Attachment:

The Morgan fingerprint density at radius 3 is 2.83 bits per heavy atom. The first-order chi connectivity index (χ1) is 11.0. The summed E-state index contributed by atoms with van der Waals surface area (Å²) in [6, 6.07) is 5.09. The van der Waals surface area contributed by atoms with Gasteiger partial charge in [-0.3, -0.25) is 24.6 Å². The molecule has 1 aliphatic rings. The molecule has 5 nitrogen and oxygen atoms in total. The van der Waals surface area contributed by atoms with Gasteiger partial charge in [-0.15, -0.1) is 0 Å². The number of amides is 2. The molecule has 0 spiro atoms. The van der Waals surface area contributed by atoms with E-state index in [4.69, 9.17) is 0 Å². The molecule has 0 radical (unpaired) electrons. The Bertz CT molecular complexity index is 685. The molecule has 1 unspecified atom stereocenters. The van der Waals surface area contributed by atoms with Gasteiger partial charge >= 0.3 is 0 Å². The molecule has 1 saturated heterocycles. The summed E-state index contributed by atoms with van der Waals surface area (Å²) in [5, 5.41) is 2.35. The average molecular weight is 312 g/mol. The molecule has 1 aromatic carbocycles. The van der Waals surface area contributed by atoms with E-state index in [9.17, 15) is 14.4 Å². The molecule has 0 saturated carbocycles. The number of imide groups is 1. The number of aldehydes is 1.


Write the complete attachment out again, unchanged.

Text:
The Morgan fingerprint density at radius 3 is 2.83 bits per heavy atom. The first-order chi connectivity index (χ1) is 11.0. The summed E-state index contributed by atoms with van der Waals surface area (Å²) in [6, 6.07) is 5.09. The van der Waals surface area contributed by atoms with Gasteiger partial charge in [-0.3, -0.25) is 24.6 Å². The molecule has 1 aliphatic rings. The molecule has 5 nitrogen and oxygen atoms in total. The van der Waals surface area contributed by atoms with Gasteiger partial charge in [-0.15, -0.1) is 0 Å². The number of amides is 2. The molecule has 0 spiro atoms. The van der Waals surface area contributed by atoms with E-state index in [4.69, 9.17) is 0 Å². The molecule has 0 radical (unpaired) electrons. The Bertz CT molecular complexity index is 685. The molecule has 1 unspecified atom stereocenters. The van der Waals surface area contributed by atoms with Gasteiger partial charge >= 0.3 is 0 Å². The molecule has 1 saturated heterocycles. The summed E-state index contributed by atoms with van der Waals surface area (Å²) in [5, 5.41) is 2.35. The average molecular weight is 312 g/mol. The molecule has 1 aromatic carbocycles. The van der Waals surface area contributed by atoms with E-state index in [9.17, 15) is 14.4 Å². The molecule has 0 saturated carbocycles. The number of imide groups is 1. The number of aldehydes is 1.